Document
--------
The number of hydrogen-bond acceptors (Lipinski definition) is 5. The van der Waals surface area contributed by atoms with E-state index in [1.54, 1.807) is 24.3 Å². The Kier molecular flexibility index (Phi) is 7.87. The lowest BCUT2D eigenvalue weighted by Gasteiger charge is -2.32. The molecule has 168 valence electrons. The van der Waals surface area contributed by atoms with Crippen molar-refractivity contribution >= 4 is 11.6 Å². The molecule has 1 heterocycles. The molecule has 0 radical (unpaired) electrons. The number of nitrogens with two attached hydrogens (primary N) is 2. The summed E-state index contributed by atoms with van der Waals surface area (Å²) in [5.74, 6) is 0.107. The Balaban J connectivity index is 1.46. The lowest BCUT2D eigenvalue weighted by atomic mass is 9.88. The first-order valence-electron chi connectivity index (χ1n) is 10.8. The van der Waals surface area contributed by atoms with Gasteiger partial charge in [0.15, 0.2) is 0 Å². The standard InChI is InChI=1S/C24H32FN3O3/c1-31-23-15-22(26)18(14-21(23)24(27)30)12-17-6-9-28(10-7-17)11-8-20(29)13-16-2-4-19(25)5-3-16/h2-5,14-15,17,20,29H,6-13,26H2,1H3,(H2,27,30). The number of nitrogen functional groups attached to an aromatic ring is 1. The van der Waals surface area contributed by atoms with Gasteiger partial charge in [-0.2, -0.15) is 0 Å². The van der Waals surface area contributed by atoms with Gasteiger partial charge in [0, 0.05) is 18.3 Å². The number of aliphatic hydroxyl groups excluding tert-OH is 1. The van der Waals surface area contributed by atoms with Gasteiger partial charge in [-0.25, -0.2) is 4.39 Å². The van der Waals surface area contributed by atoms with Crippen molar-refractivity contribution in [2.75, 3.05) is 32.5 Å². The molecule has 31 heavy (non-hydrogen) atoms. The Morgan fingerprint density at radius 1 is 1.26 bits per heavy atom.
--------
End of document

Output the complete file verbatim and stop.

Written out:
The number of hydrogen-bond acceptors (Lipinski definition) is 5. The van der Waals surface area contributed by atoms with E-state index in [1.54, 1.807) is 24.3 Å². The Kier molecular flexibility index (Phi) is 7.87. The lowest BCUT2D eigenvalue weighted by Gasteiger charge is -2.32. The molecule has 168 valence electrons. The van der Waals surface area contributed by atoms with Crippen molar-refractivity contribution >= 4 is 11.6 Å². The molecule has 1 heterocycles. The molecule has 0 radical (unpaired) electrons. The number of nitrogens with two attached hydrogens (primary N) is 2. The summed E-state index contributed by atoms with van der Waals surface area (Å²) in [5.74, 6) is 0.107. The Balaban J connectivity index is 1.46. The lowest BCUT2D eigenvalue weighted by atomic mass is 9.88. The first-order valence-electron chi connectivity index (χ1n) is 10.8. The van der Waals surface area contributed by atoms with Gasteiger partial charge in [0.15, 0.2) is 0 Å². The standard InChI is InChI=1S/C24H32FN3O3/c1-31-23-15-22(26)18(14-21(23)24(27)30)12-17-6-9-28(10-7-17)11-8-20(29)13-16-2-4-19(25)5-3-16/h2-5,14-15,17,20,29H,6-13,26H2,1H3,(H2,27,30). The number of nitrogen functional groups attached to an aromatic ring is 1. The van der Waals surface area contributed by atoms with Gasteiger partial charge in [-0.2, -0.15) is 0 Å². The van der Waals surface area contributed by atoms with Gasteiger partial charge in [0, 0.05) is 18.3 Å². The number of aliphatic hydroxyl groups excluding tert-OH is 1. The van der Waals surface area contributed by atoms with Gasteiger partial charge in [-0.25, -0.2) is 4.39 Å². The van der Waals surface area contributed by atoms with Crippen molar-refractivity contribution in [2.75, 3.05) is 32.5 Å². The molecule has 31 heavy (non-hydrogen) atoms. The Morgan fingerprint density at radius 1 is 1.26 bits per heavy atom.